If your goal is to flip this property, proceed with caution. These strategies typically only work for the novice investor/speculator in appreciating markets, as appreciation will serve as a hedge against any downside risk or mistakes in calculation.
If you are purchasing to live, it's a different ball of wax all together. This area has been addressed well by the below responses.
I would caution, as much as possible, not to make a decision based entirely on emotion. The real estate market is truly in a glut. And to get out of it based on solid fundamentals, we need purchasers to be realistic.
The "good" thing about banks is that they are seldom emotional. What I mean is this: If you were buying from an individual, you would run the risk of offending them and cutting off negotiations. The downside is this: if the bank is getting offers from other buyers, then they will simply not respond to one that is too low and you'll be out in the cold. However, since the property has been with them for a year now, it doesn't seem they are flooded with offers, now does it?
There is an art and a science to making an offer and one should never guess at it. Use this as your starting point: get a CMA on livable (move-in ready) homes in the area. This will give you an idea of what the home should be worth once all repairs are done. MAKE SURE the CMA is done properly, as a CMA is (quite frankly) not an official statement (aka: different agents might come up with many drastically different figures, but, if done right, there will be much consistency). From there, deduct the cost of repairs, if done by professionals. If you do this process correctly, you will come up with a MAXIMUM amount you should pay for the property. The listing price has absolutely NOTHING to do with ANYTHING and should never be a consideration for what you offer for a property. Neither should the break even point for the bank. These are both figures that you should keep in mind only to know what they are expecting. Oh, and by the way, the so called "break even" point for the bank is always a misleading figure that will tell you exactly nothing unless you know how it was calculated. The odds are that you will not have access to that sort of information.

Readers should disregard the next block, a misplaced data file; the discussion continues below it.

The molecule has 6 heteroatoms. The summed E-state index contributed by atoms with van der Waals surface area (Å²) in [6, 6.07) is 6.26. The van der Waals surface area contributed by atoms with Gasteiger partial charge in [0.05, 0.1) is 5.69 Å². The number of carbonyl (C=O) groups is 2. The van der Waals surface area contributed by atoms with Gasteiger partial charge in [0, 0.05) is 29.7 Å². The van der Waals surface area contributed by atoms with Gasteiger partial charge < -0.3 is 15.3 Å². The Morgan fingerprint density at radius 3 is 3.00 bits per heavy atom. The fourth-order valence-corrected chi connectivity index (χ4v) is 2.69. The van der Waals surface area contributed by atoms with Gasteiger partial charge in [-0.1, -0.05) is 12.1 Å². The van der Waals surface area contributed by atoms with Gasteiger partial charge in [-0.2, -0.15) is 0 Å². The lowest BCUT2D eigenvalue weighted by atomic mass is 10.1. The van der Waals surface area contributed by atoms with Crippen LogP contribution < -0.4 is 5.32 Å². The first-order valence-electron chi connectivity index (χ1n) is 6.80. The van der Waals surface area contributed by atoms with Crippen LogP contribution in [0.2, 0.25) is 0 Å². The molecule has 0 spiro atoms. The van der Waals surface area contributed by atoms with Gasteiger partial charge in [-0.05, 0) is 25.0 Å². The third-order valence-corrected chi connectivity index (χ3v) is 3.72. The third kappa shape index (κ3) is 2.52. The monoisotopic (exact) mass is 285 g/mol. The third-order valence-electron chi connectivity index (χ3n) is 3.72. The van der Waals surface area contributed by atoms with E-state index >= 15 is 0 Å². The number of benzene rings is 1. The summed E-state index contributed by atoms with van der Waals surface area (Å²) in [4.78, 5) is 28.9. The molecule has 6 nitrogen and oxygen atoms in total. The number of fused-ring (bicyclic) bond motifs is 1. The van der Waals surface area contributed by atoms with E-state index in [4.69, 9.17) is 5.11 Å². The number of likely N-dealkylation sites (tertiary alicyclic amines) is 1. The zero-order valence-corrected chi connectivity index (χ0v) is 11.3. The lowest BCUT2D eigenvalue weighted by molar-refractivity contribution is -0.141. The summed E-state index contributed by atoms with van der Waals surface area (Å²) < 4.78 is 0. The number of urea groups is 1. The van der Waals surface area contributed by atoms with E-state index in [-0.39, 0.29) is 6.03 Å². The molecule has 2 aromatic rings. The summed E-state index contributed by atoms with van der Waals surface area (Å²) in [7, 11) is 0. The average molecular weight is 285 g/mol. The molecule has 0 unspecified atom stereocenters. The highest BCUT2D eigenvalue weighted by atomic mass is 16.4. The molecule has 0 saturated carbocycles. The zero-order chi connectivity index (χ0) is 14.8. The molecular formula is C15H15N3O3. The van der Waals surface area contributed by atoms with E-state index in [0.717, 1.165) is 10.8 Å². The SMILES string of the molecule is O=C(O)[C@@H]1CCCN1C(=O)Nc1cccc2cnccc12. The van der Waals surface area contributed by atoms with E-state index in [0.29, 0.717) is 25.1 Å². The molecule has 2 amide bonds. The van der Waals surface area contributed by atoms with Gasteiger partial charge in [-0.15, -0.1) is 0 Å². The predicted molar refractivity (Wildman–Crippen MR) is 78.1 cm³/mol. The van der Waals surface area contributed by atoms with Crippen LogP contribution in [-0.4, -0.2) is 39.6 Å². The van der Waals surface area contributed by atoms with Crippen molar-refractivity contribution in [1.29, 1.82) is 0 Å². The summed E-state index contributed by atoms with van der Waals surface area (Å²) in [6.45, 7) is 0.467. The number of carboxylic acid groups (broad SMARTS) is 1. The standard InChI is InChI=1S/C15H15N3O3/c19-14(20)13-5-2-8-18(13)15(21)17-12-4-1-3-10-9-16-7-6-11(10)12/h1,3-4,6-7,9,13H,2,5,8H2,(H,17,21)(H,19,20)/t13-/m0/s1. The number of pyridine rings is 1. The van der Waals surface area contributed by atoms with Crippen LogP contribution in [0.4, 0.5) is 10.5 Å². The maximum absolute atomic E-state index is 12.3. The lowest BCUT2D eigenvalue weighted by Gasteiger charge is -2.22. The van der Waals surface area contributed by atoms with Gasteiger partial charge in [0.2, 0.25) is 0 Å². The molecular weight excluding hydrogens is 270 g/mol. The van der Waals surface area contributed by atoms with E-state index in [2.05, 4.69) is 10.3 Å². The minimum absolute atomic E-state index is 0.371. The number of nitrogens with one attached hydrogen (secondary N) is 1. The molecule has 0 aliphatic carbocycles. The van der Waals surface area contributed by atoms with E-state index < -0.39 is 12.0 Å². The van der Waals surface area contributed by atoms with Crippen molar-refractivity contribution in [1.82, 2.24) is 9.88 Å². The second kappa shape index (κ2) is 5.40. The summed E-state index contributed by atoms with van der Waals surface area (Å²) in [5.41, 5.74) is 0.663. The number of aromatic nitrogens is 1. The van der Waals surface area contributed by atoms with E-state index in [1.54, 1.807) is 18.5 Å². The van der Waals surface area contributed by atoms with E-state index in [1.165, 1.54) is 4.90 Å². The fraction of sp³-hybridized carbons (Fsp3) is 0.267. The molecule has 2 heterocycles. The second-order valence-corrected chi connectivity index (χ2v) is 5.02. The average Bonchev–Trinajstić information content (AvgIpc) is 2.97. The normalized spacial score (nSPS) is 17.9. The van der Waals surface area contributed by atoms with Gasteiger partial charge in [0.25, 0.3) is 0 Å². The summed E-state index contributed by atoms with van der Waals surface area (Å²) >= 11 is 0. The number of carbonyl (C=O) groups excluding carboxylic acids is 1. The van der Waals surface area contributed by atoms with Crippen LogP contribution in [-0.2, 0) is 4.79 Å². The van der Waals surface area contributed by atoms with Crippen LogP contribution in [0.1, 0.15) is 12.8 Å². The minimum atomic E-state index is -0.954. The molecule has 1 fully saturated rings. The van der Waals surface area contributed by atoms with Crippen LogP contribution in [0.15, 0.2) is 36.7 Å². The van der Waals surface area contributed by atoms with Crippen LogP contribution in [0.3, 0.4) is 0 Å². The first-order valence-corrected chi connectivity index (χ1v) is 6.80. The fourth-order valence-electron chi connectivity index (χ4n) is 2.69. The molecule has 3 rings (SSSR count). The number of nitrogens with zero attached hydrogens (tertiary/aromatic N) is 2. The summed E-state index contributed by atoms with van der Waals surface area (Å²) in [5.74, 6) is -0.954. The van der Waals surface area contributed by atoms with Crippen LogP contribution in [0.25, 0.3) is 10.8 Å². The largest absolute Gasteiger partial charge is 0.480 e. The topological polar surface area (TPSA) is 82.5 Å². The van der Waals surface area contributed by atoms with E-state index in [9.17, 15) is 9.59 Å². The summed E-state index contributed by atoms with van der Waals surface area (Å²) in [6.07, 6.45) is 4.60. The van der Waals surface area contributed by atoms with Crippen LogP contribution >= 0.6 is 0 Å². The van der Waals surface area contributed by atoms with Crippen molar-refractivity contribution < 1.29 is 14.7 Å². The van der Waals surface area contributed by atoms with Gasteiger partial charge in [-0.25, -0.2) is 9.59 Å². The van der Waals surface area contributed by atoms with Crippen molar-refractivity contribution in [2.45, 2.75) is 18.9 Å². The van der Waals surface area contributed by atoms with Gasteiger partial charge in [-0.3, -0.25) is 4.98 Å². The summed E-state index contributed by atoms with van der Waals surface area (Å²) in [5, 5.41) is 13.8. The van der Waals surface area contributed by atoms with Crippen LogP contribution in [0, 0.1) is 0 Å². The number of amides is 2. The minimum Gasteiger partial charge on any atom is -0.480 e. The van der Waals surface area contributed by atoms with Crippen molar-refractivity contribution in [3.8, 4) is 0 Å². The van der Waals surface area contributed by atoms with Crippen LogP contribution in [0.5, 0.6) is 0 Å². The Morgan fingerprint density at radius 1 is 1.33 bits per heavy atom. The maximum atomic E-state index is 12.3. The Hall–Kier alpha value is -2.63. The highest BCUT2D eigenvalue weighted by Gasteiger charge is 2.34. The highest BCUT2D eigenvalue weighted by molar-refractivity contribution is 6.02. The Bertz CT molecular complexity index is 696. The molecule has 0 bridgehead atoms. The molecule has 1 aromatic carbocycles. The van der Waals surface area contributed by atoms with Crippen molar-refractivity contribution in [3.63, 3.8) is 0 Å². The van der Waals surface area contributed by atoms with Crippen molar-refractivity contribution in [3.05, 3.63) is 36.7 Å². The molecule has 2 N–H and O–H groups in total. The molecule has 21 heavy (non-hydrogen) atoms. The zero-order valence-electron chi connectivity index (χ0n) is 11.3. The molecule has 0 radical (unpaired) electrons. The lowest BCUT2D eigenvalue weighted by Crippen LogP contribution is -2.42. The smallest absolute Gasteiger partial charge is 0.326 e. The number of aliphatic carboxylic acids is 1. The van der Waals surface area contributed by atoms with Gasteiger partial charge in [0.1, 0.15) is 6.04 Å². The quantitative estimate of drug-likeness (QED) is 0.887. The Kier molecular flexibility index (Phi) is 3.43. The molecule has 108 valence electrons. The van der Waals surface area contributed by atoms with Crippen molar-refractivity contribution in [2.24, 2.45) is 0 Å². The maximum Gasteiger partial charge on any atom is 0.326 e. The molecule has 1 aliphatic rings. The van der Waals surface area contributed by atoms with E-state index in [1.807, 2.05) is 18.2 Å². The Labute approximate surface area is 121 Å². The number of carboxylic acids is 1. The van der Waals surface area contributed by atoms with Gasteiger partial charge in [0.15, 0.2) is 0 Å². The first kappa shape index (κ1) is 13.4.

In short, attempt to figure out the fair market value for the house and offer no less than 20% below that, all depending on dozens of variables. I would strongly advise the representation of a REALTOR.
OR... if you are not buying this property for your own use; if you are wanting to become an investor, then you will want to become very VERY educated on this process before you put your own money on the line; it's extremely risky. Therefore, if you are trying to break into the world of investment buying and selling (flipping), the advice above will be completely different. In that case you would make offers based on YOUR information as much as the bank's and the property's information. In other words, it gets much more complicated.
It's a hard question to answer since the answer can be different for every property if looked at individually.
With the details you have mentioned, you seem to have a lot of "estimate" costs of things to be done if your offer is accepted. These all sound like things to be discussed in the offer..inspections,appraisals,repairs, is it as-is, ect..
As to what the reasonable offer is? If you do read the other thread I think you'll see that it can be unexpected more than predicted.... Just an opinion..
Many of my buyers ask me the same question. To me, the answer is based on many factors. The bottom line is what the bank is willing to take is very unpredictable.
What is the home worth compared to recent sales in the area? Has the priced been reduced since it has been on the market and is it now a fair price? If you had a home for sale priced at $229,900 and knew it was worth $215,000 all day.... what would your reaction be to a $160,000 offer? Who knows the bank may be interested in just getting it off the books.
How serious are you about buying the home? How far under asking price are the comps bringing? If your trying to base your offer on what they bank is owed, is their "break even" point including other additional costs they have paid and the potential realtor fees they will pay on a sale. The break even could easily be $200,000+
I know the line of thinking is I want to start low just incase they take it. You need to decide where you are willing to end. What if you offer 160k and the bank comes back at 220k, what is your next move. I would say offer what you feel is best and depending on how bad you want the home be prepared to have a plan B. I would say move forward on it and see what you get back, and best of luck. Brent
Long and Foster Real Estate Inc.